How does a
business manage employees when accountability is a potential
Businesses employing sales staff and other field personnel
in particular are potentially vulnerable to issues such as
time theft and decreased productivity. The first step in
establishing standards of accountability is to state what
needs to be done, clearly. The goals listed in the business
plan should be reflected in the employee job description and
in their performance appraisals. The next step is to ensure
the goals are being accomplished; that the job as outlined
is performed. The final step is regular monitoring to ensure
employees are on task and to correct the behavior that is
allowing accountability to decrease or be suspect.
It starts with the interview
process. Human resources, along with the hiring manager,
typically are involved with recruiting and interviewing
personnel. There are some things that can be put in place to
ensure the person with the right personality and experience
for working independently is chosen.
Asking the right questions
is key to narrowing down the proper candidates.
Provide an aptitude test
that demonstrates the amount of ability the candidate holds
in terms of working independently, on schedule, with
deadlines, and under any unique circumstances applicable to
A standard business practice
in most of today’s companies, checking applicants’
backgrounds provides a clue about whether or not a person is
suited to working independently. If it is possible to check
references, try including some questions about a person’s
history with working in the field to determine suitability,
providing the applicant has performed outside the office
before. If he/she is a true consideration for such a job,
hopefully they have.
Person Is Hired
Allowing employees to do
their jobs independently promotes morale. But sometimes when
things are in question, it is perfectly acceptable for a
manager to conduct field-monitoring visits of his or her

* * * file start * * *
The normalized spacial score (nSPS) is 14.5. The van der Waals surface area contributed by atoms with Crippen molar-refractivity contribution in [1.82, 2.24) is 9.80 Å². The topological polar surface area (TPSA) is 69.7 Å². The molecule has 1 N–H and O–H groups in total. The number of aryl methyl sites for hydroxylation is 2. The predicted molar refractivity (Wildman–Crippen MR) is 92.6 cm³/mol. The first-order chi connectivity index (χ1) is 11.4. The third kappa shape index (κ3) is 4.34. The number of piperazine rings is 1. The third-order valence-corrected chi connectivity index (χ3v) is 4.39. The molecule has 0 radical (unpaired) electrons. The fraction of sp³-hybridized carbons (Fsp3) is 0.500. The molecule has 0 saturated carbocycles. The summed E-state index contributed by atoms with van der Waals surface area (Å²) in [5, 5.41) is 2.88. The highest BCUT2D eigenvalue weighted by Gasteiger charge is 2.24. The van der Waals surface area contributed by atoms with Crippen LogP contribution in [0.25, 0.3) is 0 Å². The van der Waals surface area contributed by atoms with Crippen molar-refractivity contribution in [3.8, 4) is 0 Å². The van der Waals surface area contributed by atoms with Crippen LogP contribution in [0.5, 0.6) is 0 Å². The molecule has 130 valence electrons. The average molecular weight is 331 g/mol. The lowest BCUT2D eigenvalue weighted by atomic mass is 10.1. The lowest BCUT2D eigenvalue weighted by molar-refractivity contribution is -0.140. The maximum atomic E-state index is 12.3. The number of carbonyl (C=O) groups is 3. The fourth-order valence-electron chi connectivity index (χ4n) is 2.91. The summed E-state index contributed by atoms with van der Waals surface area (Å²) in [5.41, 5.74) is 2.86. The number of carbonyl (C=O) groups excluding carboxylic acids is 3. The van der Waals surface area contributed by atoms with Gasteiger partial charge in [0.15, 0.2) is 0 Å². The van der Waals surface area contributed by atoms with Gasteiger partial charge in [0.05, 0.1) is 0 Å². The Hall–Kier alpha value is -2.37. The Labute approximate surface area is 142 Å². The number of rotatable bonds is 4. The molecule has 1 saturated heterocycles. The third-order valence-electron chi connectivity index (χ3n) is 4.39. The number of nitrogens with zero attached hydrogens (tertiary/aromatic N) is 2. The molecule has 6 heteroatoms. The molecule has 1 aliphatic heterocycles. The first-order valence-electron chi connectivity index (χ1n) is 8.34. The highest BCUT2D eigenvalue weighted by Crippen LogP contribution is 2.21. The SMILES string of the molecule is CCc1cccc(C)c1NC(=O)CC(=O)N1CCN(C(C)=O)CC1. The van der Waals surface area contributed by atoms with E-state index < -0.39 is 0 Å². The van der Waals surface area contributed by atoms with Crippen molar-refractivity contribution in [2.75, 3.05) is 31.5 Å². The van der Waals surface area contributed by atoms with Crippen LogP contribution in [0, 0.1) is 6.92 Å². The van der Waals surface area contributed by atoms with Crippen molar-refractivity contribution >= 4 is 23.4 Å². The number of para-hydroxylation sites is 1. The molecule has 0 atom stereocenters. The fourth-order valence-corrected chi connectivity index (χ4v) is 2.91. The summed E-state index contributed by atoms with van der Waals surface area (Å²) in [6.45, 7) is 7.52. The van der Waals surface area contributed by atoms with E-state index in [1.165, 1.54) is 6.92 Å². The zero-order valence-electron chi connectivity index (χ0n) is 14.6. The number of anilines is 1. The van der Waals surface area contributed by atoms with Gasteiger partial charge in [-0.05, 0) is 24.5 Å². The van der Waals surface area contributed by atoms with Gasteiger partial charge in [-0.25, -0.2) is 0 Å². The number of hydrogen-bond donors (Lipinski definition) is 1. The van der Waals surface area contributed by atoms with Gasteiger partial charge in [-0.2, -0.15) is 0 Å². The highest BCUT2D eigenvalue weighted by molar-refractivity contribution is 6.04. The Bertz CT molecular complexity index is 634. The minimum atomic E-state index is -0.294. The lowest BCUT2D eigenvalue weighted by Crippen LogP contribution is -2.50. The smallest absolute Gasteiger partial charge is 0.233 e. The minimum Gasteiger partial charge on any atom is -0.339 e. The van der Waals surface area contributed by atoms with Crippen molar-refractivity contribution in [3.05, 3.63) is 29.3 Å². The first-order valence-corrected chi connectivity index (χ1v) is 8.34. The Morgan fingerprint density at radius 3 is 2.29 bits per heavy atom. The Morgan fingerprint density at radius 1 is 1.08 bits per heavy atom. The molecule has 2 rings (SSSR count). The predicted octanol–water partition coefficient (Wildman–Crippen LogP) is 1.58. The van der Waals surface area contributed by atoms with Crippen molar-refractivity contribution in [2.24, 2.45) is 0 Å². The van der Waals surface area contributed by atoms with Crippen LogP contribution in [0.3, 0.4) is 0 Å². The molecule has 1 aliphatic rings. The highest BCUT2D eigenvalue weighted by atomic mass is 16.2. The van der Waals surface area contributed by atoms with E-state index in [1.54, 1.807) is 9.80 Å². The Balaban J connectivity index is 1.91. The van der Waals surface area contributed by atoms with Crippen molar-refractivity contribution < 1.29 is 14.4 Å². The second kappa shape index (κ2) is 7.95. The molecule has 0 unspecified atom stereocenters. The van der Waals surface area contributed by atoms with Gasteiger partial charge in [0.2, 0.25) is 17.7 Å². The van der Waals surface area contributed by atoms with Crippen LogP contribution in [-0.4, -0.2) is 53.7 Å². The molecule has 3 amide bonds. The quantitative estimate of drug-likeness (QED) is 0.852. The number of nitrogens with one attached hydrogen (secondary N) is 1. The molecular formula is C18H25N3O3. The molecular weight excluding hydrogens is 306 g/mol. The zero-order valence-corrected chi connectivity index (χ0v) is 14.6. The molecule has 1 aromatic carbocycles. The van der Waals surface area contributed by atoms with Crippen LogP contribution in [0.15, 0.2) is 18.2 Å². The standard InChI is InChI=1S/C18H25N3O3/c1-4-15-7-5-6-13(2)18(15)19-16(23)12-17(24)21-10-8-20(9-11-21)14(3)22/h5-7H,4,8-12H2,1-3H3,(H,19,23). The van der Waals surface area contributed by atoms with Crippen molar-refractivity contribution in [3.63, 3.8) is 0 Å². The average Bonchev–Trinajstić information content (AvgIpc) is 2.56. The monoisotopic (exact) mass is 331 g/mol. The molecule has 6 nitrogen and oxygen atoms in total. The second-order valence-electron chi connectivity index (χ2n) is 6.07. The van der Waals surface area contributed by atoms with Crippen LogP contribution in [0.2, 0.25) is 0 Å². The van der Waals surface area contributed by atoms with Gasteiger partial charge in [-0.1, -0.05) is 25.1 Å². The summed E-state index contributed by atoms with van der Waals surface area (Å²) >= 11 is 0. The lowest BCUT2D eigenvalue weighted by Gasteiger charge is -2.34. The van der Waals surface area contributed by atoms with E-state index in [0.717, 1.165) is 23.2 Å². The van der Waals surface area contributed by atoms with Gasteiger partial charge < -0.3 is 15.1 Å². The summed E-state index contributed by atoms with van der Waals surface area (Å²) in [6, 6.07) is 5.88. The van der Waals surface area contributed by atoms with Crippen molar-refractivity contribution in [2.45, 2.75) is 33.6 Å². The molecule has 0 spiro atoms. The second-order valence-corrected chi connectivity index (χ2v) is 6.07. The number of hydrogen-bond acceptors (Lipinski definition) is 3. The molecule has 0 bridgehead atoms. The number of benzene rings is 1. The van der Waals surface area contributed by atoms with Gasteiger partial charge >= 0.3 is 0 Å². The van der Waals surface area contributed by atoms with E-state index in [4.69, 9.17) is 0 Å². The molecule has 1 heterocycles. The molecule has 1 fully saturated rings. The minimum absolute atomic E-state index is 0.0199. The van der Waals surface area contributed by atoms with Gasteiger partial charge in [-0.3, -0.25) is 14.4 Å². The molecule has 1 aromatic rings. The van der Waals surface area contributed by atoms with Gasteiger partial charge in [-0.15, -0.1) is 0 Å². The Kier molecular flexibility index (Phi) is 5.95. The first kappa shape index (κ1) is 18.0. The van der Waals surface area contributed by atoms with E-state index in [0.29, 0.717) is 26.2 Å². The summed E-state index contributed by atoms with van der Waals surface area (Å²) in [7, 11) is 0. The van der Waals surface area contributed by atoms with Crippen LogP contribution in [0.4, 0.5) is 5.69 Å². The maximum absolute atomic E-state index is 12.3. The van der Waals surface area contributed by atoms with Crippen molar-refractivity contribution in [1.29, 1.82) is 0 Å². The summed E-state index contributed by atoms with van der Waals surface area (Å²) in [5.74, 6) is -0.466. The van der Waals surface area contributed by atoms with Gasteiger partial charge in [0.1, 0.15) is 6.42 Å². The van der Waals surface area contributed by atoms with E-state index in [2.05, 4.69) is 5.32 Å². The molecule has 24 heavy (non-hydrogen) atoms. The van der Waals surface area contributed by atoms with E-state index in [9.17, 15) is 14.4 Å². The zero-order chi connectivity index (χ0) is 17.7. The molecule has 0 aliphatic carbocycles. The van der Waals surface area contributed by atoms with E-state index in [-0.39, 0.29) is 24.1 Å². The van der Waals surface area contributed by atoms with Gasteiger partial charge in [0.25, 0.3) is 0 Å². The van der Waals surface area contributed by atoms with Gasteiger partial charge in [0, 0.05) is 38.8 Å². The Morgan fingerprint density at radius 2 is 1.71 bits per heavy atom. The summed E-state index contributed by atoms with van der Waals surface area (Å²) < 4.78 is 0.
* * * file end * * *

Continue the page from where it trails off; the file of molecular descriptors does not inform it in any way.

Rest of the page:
employees. Documenting such visits in the form of a short
review ensures employees take the visit seriously and come
to expect it, even unannounced. Regular management field
visits to prevent issues also is good practice.
Tying in goals directly
based upon time and productivity in the field is essential
as well. In sales in particular, goals are performance
based, and often so is compensation. The supervisor must
ensure this is clear to field employees.
Contacting the customer or
client is good practice to ensure proper service is
delivered. It also is a smart way to find out if there are
issues either with the product or service, or an employee.
Tailor your short survey to include questions about
product/service and employee representative satisfaction.
Conduct the survey in person if possible, but the telephone
also is a good option.
Immediately When There Is Doubt
When there is a reason for
doubting complete buy-in on the part of the field employee,
be sure your doubt or suspicion is documented, and back it
with facts. If you have observed your employee stating he or
she is spending two hours on a sales call that you know
typically requires only one hour, make a note of it and
mention it to the individual before it gets out of hand. Be
sure the employee realizes your awareness before it gets
more serious for either them or the company. It is not a
good idea to wait for the performance evaluation to mention
this unless the evaluation is scheduled close to the
incident in question. Give the employee a chance to correct
the behavior before it is documented in his/her evaluation.
But keep a file of documentation on any incident or
suspicion to help track any future incidents or questions.